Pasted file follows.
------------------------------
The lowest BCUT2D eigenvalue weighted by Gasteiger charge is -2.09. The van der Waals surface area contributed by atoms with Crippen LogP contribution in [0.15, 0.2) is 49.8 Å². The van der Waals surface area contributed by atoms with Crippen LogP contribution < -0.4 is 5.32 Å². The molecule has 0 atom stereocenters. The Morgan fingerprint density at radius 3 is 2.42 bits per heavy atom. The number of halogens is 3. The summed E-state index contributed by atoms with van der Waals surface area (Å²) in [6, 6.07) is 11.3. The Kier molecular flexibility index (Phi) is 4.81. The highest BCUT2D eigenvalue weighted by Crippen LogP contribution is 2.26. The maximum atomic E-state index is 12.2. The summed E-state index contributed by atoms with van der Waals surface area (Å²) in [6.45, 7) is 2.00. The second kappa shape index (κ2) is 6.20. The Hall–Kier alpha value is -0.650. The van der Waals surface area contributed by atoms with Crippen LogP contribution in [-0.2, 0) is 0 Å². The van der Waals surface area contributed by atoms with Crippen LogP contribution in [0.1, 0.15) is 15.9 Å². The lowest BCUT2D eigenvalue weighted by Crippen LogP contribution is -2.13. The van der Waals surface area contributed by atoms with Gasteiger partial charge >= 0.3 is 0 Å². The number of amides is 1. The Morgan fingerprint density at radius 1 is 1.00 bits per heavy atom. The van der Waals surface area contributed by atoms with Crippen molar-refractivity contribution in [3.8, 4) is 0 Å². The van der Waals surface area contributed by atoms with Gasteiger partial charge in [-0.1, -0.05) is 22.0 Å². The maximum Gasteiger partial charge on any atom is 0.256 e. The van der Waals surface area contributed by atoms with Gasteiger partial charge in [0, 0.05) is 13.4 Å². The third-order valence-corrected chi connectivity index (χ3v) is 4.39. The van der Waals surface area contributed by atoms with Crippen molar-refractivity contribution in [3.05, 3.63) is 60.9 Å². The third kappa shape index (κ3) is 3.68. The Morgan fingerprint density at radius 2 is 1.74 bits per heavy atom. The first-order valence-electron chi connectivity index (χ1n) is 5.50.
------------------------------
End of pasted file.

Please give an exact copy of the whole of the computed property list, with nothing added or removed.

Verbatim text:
The lowest BCUT2D eigenvalue weighted by Gasteiger charge is -2.09. The van der Waals surface area contributed by atoms with Crippen LogP contribution in [0.15, 0.2) is 49.8 Å². The van der Waals surface area contributed by atoms with Crippen LogP contribution < -0.4 is 5.32 Å². The molecule has 0 atom stereocenters. The Morgan fingerprint density at radius 3 is 2.42 bits per heavy atom. The number of halogens is 3. The summed E-state index contributed by atoms with van der Waals surface area (Å²) in [6, 6.07) is 11.3. The Kier molecular flexibility index (Phi) is 4.81. The highest BCUT2D eigenvalue weighted by Crippen LogP contribution is 2.26. The maximum atomic E-state index is 12.2. The summed E-state index contributed by atoms with van der Waals surface area (Å²) in [6.45, 7) is 2.00. The second kappa shape index (κ2) is 6.20. The Hall–Kier alpha value is -0.650. The van der Waals surface area contributed by atoms with Crippen LogP contribution in [-0.2, 0) is 0 Å². The van der Waals surface area contributed by atoms with Crippen LogP contribution in [0.1, 0.15) is 15.9 Å². The lowest BCUT2D eigenvalue weighted by Crippen LogP contribution is -2.13. The van der Waals surface area contributed by atoms with Gasteiger partial charge >= 0.3 is 0 Å². The number of amides is 1. The Morgan fingerprint density at radius 1 is 1.00 bits per heavy atom. The van der Waals surface area contributed by atoms with Crippen molar-refractivity contribution in [3.8, 4) is 0 Å². The van der Waals surface area contributed by atoms with Gasteiger partial charge in [-0.1, -0.05) is 22.0 Å². The maximum Gasteiger partial charge on any atom is 0.256 e. The van der Waals surface area contributed by atoms with Gasteiger partial charge in [0, 0.05) is 13.4 Å². The third-order valence-corrected chi connectivity index (χ3v) is 4.39. The van der Waals surface area contributed by atoms with Crippen molar-refractivity contribution in [3.05, 3.63) is 60.9 Å². The third kappa shape index (κ3) is 3.68. The Morgan fingerprint density at radius 2 is 1.74 bits per heavy atom. The first-order valence-electron chi connectivity index (χ1n) is 5.50.